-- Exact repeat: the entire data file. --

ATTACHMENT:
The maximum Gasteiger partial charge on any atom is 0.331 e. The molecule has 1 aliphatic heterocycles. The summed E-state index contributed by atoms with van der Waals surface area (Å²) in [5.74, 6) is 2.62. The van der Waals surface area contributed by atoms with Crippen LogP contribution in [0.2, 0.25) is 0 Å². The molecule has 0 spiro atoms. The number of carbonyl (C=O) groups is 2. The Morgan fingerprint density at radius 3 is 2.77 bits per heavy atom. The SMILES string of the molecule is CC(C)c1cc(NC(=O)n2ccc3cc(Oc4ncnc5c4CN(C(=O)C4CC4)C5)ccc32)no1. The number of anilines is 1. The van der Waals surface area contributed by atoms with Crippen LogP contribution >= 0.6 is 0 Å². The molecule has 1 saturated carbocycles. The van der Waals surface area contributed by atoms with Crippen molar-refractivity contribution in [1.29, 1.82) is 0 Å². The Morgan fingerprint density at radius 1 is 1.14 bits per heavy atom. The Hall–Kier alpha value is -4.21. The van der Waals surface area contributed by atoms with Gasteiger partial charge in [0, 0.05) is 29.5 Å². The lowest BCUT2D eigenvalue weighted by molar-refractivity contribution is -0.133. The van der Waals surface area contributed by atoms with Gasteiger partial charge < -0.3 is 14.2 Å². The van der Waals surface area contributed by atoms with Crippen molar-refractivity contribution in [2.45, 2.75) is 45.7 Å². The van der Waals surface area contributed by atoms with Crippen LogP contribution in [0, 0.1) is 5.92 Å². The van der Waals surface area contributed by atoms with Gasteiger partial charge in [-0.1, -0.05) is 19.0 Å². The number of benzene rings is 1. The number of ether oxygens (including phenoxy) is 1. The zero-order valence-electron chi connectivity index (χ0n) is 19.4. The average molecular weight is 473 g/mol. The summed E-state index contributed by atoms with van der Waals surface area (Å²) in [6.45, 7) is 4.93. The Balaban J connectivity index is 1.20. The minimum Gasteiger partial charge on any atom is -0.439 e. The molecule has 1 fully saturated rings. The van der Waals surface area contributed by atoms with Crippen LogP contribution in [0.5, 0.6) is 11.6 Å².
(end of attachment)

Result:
The maximum Gasteiger partial charge on any atom is 0.331 e. The molecule has 1 aliphatic heterocycles. The summed E-state index contributed by atoms with van der Waals surface area (Å²) in [5.74, 6) is 2.62. The van der Waals surface area contributed by atoms with Crippen LogP contribution in [0.2, 0.25) is 0 Å². The molecule has 0 spiro atoms. The number of carbonyl (C=O) groups is 2. The Morgan fingerprint density at radius 3 is 2.77 bits per heavy atom. The SMILES string of the molecule is CC(C)c1cc(NC(=O)n2ccc3cc(Oc4ncnc5c4CN(C(=O)C4CC4)C5)ccc32)no1. The number of anilines is 1. The van der Waals surface area contributed by atoms with Crippen LogP contribution >= 0.6 is 0 Å². The molecule has 1 saturated carbocycles. The van der Waals surface area contributed by atoms with Crippen molar-refractivity contribution in [1.29, 1.82) is 0 Å². The Morgan fingerprint density at radius 1 is 1.14 bits per heavy atom. The Hall–Kier alpha value is -4.21. The van der Waals surface area contributed by atoms with Gasteiger partial charge in [0, 0.05) is 29.5 Å². The lowest BCUT2D eigenvalue weighted by molar-refractivity contribution is -0.133. The van der Waals surface area contributed by atoms with Gasteiger partial charge < -0.3 is 14.2 Å². The van der Waals surface area contributed by atoms with Crippen molar-refractivity contribution in [2.45, 2.75) is 45.7 Å². The van der Waals surface area contributed by atoms with Crippen LogP contribution in [0, 0.1) is 5.92 Å². The van der Waals surface area contributed by atoms with Gasteiger partial charge in [-0.1, -0.05) is 19.0 Å². The number of benzene rings is 1. The number of ether oxygens (including phenoxy) is 1. The zero-order valence-electron chi connectivity index (χ0n) is 19.4. The average molecular weight is 473 g/mol. The summed E-state index contributed by atoms with van der Waals surface area (Å²) in [6.45, 7) is 4.93. The Balaban J connectivity index is 1.20. The minimum Gasteiger partial charge on any atom is -0.439 e. The molecule has 1 fully saturated rings. The van der Waals surface area contributed by atoms with Crippen LogP contribution in [0.5, 0.6) is 11.6 Å².